The sun, meanwhile, was in dire need of fresh air. With his head sticking out of the window (a pair of cheaply-woven curtains enveloping the back of his head for only a few seconds) he illuminated a landscape belonging to no-one in particular, blinding a few cows while washing off their black spots and setting fire to large collections of tall, needle-leaved trees. The resulting smell resembled that of freshly-washed plastic toys landing on clumps of raw meat at the yearly neighborhood barbecue, with the pitter-patter of children’s feet representing the smoldering sound of a forest ablaze.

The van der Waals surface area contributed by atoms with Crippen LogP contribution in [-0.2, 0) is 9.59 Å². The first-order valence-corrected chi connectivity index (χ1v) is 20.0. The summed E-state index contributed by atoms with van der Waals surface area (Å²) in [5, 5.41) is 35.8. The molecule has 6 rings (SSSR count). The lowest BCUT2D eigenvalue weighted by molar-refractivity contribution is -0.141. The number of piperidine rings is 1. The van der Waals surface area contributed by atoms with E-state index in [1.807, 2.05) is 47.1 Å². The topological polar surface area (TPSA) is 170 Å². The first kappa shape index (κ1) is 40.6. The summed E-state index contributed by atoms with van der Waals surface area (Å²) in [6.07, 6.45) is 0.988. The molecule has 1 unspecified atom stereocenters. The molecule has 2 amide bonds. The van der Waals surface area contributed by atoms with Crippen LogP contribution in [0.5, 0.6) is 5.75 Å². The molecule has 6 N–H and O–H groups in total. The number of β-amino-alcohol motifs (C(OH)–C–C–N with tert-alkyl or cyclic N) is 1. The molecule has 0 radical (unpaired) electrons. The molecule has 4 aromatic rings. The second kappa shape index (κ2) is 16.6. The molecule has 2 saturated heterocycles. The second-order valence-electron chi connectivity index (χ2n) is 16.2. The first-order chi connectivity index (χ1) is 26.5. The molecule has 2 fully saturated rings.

Near the Ukrainian-Polish border, having first been diverted as far south as Odessa over the course of an afternoon, our jolly friend finally ran into a bit of luck: an express ticket to Budapest. The telegram he sent from there to bring us the good news, only managed to reach us just this very evening, naturally. Mail services have never been too reliable around these areas – but its under-equipped personnel are easily forgiven on Sundays like these (or any given Sunday, for that matter). Being my odd precious self, I’ve decided to keep the thick envelope and its impressively-unpersonalized contents for later reference, as I’m near-sighted and might be facing overall blindness in my later years; the thin, harsh telegram letters embossed into the vulnerable background like rubber stamps seem like as good an exercise in braille as anything else.